End-to-End Example of an Enumerable Event Source and Event Sink (StreamInsight)

This simple end-to-end demonstrates the use of an event source and event sink that implement the IEnumerable interface to create a complete StreamInsight application:

  1. Step 1 - Provide an observable or enumerable event source

  2. Step 2 - Transform the input to a stream and describe the temporal characteristics

  3. Step 3 - Write a query

  4. Step 4 - Convert the query output to an observable or enumerable stream

  5. Step 5 - Consume the output

This example uses StreamInsight in combination with SQL Server and the ADO.NET Entity Framework to answer a time-related query over historical data from the Northwind sample database. The query finds time intervals during which more than 3 orders were active within a region.

This example uses an IEnumerable event source. The steps for using an event source that implements IObservable are similar. However an observable output pushes data to the observer – the consumer does not have to pull the data, as it does when calling foreach over an enumerable source.

First, define the source data for the query by issuing a LINQ to Entities query over the Northwind database. The result (databaseQuery) by default implements the IEnumerable interface.

// Connect to the Northwind sample database on SQL Server. Use the default Entity Model
// generated by the Entity Framework for the Northwind sample database.
using (NorthwindEntities northwind = new NorthwindEntities())
    // Query all Orders where there is a known order date, ship date and ship region.
    var databaseQuery = from o in northwind.Orders
                        where o.OrderDate.HasValue && o.ShippedDate.HasValue && o.ShipRegion != null
                        orderby o.OrderDate.Value
                        select o;

Next, transform the result of the query into a stream of interval events:

// Transform the query results into a stream of interval events whose start and end 
// times are defined by the order and ship timestamps. Keep track of the shipping region.
var streamSource = databaseQuery
    .ToStream(application, AdvanceTimeSettings.IncreasingStartTime, 
        o => IntervalEvent.CreateInsert(
            new { o.ShipRegion }));

This code uses a helper on the AdvanceTimeSettings class - IncreasingStartTime - to insert CTI events after each event with a delay of 0 (zero). Alternately, you can use StrictlyIncreasingStartTime to specify a delay of -1 tick (thus placing the CTI one tick after the event’s start time), or UnorderedTimestamps to specify a custom value for delay.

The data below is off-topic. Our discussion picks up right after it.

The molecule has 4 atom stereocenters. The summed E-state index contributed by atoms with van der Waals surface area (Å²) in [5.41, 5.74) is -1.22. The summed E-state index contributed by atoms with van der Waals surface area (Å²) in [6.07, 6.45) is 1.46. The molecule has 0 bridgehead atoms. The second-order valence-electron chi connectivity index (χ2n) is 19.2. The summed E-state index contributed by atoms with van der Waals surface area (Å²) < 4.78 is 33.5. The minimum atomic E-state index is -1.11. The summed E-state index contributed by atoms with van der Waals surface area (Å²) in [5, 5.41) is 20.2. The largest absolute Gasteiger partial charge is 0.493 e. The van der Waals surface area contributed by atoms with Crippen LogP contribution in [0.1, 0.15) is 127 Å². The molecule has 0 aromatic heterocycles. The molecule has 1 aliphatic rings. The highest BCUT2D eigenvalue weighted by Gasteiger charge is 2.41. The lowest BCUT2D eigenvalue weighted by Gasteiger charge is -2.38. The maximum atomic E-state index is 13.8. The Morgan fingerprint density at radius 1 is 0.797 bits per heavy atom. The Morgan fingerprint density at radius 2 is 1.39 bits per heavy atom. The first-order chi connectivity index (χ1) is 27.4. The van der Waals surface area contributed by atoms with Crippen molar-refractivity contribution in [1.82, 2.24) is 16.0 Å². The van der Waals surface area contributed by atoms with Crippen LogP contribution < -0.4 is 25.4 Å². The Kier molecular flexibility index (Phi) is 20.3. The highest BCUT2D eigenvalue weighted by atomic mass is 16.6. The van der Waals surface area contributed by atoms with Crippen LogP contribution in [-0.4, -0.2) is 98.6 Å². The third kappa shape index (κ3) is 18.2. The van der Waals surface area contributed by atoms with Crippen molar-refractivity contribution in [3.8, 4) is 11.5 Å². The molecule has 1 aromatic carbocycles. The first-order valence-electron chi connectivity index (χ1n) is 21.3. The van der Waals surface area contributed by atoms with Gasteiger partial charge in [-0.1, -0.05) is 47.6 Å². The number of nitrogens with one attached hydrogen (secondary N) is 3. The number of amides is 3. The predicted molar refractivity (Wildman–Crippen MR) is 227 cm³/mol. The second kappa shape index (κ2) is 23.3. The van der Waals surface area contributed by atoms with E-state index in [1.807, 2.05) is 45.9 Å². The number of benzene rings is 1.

Then, the CreateInsert method of the IntervalEvent class converts the source data to a stream of events by providing the OrderDate as the start time, the Shipped Date as the end time of the interval, and the ShipRegion as the payload of the event.

An analogous CreateInsert method is provided by the PointEvent class, while the EdgeEvent class has CreateStart and CreateEnd methods. All 3 of the event classes have a CreateCti method for inserting CTI events procedurally, rather than through the declarative use of AdvanceTimeSettings.

Next, write the time-aware StreamInsight query that is appropriate for the incoming stream of events:

// Find time intervals during which more than 3 orders are in process within a region.
var streamQuery = from o in streamSource
                  group o by o.ShipRegion into g
                  from window in g.SnapshotWindow(SnapshotWindowOutputPolicy.Clip)
                  select new { OrderCount = window.Count(), ShipRegion = g.Key } into agg
                  where agg.OrderCount > 3
                  select agg;

This query groups the events in each time interval by region, then selects only those intervals where more than 3 events were active. It projects the results into a new stream with an entirely different payload that includes the count of active orders and the identifier for the ShipRegion.

For more information about writing query templates, see:

Next, transform the output stream from the query into an enumerable result:

// Convert temporal query results into an enumerable result of interval events. This example
// filters out CTI events, and projects the relevant portions of the interval event.
var results = from intervalEvent in streamQuery.ToIntervalEnumerable()
              where intervalEvent.EventKind != EventKind.CTI
              select new 

This query filters out the CTI events and projects only the insert events into an enumerable stream of interval events. A new anonymous type with 4 fields contains the payload of the events.

In addition to the ToIntervalEnumerable method, related extension methods include:

  • ToPointEnumerable and ToEdgeEnumerable

  • ToPointObservable, ToIntervalObservable, and ToEdgeObservable

These methods return ICepEnumerable or ICepObservable interfaces that extend the base IEnumerable and IObservable interfaces by providing a query name and query description to identify the query for management and debugging purposes.

The ICepEnumerable or ICepObservable interfaces also provide helper methods that filter output events through selection (Where) or projection (Select). For example:

observableOutput = result
    .Where( e => e.EventKind != EventKind.Cti)
    .Select(e => e.Payload);

Finally, consume the results of the query. Note that due to the deferred evaluation model of the typical LINQ provider, queries are not evaluated until the consumer begins to enumerate or observe the results:

// Enumerating the results triggers the underlying SQL Server and StreamInsight queries.
foreach (var activeInterval in results)
    Console.WriteLine("Between {0} and {1}, {2} orders were active in the '{3}' region.", 

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